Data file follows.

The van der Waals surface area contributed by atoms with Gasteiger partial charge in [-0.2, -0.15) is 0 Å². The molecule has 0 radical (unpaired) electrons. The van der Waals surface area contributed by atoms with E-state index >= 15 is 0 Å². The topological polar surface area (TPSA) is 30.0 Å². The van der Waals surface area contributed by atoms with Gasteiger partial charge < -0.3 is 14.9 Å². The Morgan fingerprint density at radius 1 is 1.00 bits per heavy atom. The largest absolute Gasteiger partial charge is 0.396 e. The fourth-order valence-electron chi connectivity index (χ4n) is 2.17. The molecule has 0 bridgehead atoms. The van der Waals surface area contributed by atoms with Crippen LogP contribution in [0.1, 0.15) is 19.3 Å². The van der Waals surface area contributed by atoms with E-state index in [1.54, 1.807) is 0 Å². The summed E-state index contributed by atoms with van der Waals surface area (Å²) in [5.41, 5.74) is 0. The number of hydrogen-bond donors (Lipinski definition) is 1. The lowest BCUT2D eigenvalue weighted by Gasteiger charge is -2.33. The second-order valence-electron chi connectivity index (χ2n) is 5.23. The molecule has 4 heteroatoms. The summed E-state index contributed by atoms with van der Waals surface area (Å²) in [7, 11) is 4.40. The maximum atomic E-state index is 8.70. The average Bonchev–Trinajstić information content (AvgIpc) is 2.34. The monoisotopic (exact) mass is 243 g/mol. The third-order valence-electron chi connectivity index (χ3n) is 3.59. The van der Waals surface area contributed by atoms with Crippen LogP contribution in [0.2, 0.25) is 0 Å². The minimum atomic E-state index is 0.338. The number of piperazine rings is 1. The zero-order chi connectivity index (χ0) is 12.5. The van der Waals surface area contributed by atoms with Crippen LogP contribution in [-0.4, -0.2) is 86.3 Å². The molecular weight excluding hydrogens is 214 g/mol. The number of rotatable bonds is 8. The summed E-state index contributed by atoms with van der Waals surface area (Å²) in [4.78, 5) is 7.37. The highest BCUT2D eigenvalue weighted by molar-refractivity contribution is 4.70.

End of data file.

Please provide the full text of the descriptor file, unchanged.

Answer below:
The van der Waals surface area contributed by atoms with Gasteiger partial charge in [-0.2, -0.15) is 0 Å². The molecule has 0 radical (unpaired) electrons. The van der Waals surface area contributed by atoms with E-state index >= 15 is 0 Å². The topological polar surface area (TPSA) is 30.0 Å². The van der Waals surface area contributed by atoms with Gasteiger partial charge < -0.3 is 14.9 Å². The Morgan fingerprint density at radius 1 is 1.00 bits per heavy atom. The largest absolute Gasteiger partial charge is 0.396 e. The fourth-order valence-electron chi connectivity index (χ4n) is 2.17. The molecule has 0 bridgehead atoms. The van der Waals surface area contributed by atoms with Crippen LogP contribution in [0.1, 0.15) is 19.3 Å². The van der Waals surface area contributed by atoms with E-state index in [1.54, 1.807) is 0 Å². The summed E-state index contributed by atoms with van der Waals surface area (Å²) in [5.41, 5.74) is 0. The number of hydrogen-bond donors (Lipinski definition) is 1. The lowest BCUT2D eigenvalue weighted by Gasteiger charge is -2.33. The second-order valence-electron chi connectivity index (χ2n) is 5.23. The molecule has 4 heteroatoms. The summed E-state index contributed by atoms with van der Waals surface area (Å²) in [7, 11) is 4.40. The maximum atomic E-state index is 8.70. The average Bonchev–Trinajstić information content (AvgIpc) is 2.34. The monoisotopic (exact) mass is 243 g/mol. The third-order valence-electron chi connectivity index (χ3n) is 3.59. The van der Waals surface area contributed by atoms with Crippen LogP contribution in [0.2, 0.25) is 0 Å². The minimum atomic E-state index is 0.338. The number of piperazine rings is 1. The zero-order chi connectivity index (χ0) is 12.5. The van der Waals surface area contributed by atoms with Crippen LogP contribution in [-0.4, -0.2) is 86.3 Å². The molecular weight excluding hydrogens is 214 g/mol. The number of rotatable bonds is 8. The summed E-state index contributed by atoms with van der Waals surface area (Å²) in [4.78, 5) is 7.37. The highest BCUT2D eigenvalue weighted by molar-refractivity contribution is 4.70.